The opinion of the court was delivered by: CONNER
Claimant Julia Garcia ("Garcia") brought this action pursuant to § 205(g) of the Social Security Act (the "Act"), 42 U.S.C. § 405(g), for review of a final determination by the Secretary of Health and Human Services (the "Secretary") denying her claim for a period of disability and disability insurance benefits. The case is currently before the Court on cross-motions for judgment on the pleadings, Rule 12(c), F.R.Civ.P. Because the Secretary's determination is not supported by substantial evidence, this matter will be remanded to the Secretary for further proceedings in accordance with the directions set forth below.
On June 25, 1980, Garcia filed an application for disability insurance benefits, based upon her lower back problems. See tr. at 76. Her application was denied initially on September 17, 1980, see tr. at 81, and upon reconsideration on November 6, 1980. See tr. at 84. Garcia then requested a hearing, which was originally scheduled for March 5, 1981 but was adjourned to allow her an opportunity to arrange for representation by legal counsel. On May 13, 1981, Administrative Law Judge Ralph A. Celentano (the "ALJ") conducted a hearing on Garcia's claim. In a decision dated October 28, 1981, following a de novo review of her claim, the ALJ found that Garcia was not entitled to a period of disability or disability insurance benefits. See tr. at 18-21. Garcia appealed that decision, and submitted additional medical evidence for consideration by the Appeals Council. On March 29, 1983, the Appeals Council refused to review the ALJ's decision, making it the final decision of the Secretary.
At the hearing before the ALJ, Garcia testified through a translator that she came to the continental United States from Puerto Rico thirteen years ago. See tr. at 46. Although she had a high school education in Puerto Rico, she is unable to communicate in English. See tr. at 38, 46. She is married and has a twelve-year-old son. See tr. at 45-46. From the time Garcia came to the United States until she injured her back in 1976, she worked as a machine operator in a factory that made handbags and wallets. See tr. at 47-48. In that capacity, she was required to sit in front of a machine that glued parts of handbags to one another. See tr. at 48. Her tasks were repetitive; she would put the materials in place, activate the machine by pressing a button with her hand, and then, after the machine operation was finished, place the partially constructed bag to the side. See tr. at 48, 51. After she had accumulatted many partially completed pieces -- between 88 and 200 -- she would stand up and carry them to a large communal basket located on the floor of the factory. See tr. at 52-54. The piles of bags she had to carry to the basket sometimes weighed as much as 60 pounds. See tr. at 53-54. Garcia testified that all the other machine operators similarly accumulated many bags before they placed them in a basket, because it would be impossible to perform the job efficiently if an operator had to run back and forth to the basket after each pass of the machine. See tr. at 54.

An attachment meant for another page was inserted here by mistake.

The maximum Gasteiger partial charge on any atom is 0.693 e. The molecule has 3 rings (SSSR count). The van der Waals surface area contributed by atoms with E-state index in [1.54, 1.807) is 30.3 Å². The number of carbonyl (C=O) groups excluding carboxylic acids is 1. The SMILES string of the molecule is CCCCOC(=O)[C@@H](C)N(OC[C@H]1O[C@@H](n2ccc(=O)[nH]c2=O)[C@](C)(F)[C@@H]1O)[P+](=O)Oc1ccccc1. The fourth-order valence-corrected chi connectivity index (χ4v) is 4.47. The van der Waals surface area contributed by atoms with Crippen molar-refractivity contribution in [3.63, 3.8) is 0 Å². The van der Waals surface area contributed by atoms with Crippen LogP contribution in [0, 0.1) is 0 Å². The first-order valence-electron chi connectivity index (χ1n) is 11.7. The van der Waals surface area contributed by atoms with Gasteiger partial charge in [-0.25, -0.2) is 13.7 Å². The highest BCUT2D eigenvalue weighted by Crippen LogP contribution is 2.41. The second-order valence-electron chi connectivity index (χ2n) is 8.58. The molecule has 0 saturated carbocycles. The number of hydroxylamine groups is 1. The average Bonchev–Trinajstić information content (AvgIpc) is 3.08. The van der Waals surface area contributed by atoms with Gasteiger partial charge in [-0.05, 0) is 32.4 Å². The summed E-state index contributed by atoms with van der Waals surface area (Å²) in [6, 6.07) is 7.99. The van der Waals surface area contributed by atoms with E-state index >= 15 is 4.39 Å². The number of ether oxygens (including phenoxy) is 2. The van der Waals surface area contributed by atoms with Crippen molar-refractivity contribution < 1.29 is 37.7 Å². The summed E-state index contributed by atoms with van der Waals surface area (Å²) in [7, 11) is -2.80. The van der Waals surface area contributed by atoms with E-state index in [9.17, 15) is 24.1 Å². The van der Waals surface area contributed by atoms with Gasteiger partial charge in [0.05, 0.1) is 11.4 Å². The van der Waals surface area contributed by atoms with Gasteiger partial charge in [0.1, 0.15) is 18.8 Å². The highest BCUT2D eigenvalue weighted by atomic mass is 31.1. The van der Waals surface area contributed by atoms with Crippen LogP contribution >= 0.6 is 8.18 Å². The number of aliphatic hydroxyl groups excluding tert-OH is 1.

Garcia testified that she injured her back in September 1976, when she attempted to straighten up after placing a heavy load of bags in the basket. See tr. at 52, 55. She attempted to go back to work after her injury, but was able to work for only three months before she had to quit. See tr. at 55. She stated that she cannot sit or stand for an extended period of time because she suffers pain in the lower left side of her back, radiating down her left leg. See tr. at 54-55. According to Garcia, if she stands for more than 10-15 minutes at a time, or sits for longer than one-half hour, the pain becomes too severe.See tr. at 67-68. Although she takes medicine for her pain, she claims it provides only slight relief. See tr. at 59. She also stated that she is unable to walk for more than two blocks or to lift or carry anything. See tr. at 67-68.
Claimant testified that she spends her average day alone at home while her son goes to school and her husband goes to work. See tr. at 59. She rarely goes out of her apartment except to visit the doctor, and when she does go out she is always accompanied by her husband. See tr. at 59-60. Her husband does all of the shopping and housework, most of the cooking, and assists her with her personal needs such as washing and dressing. See tr. at 59-60, 62-63.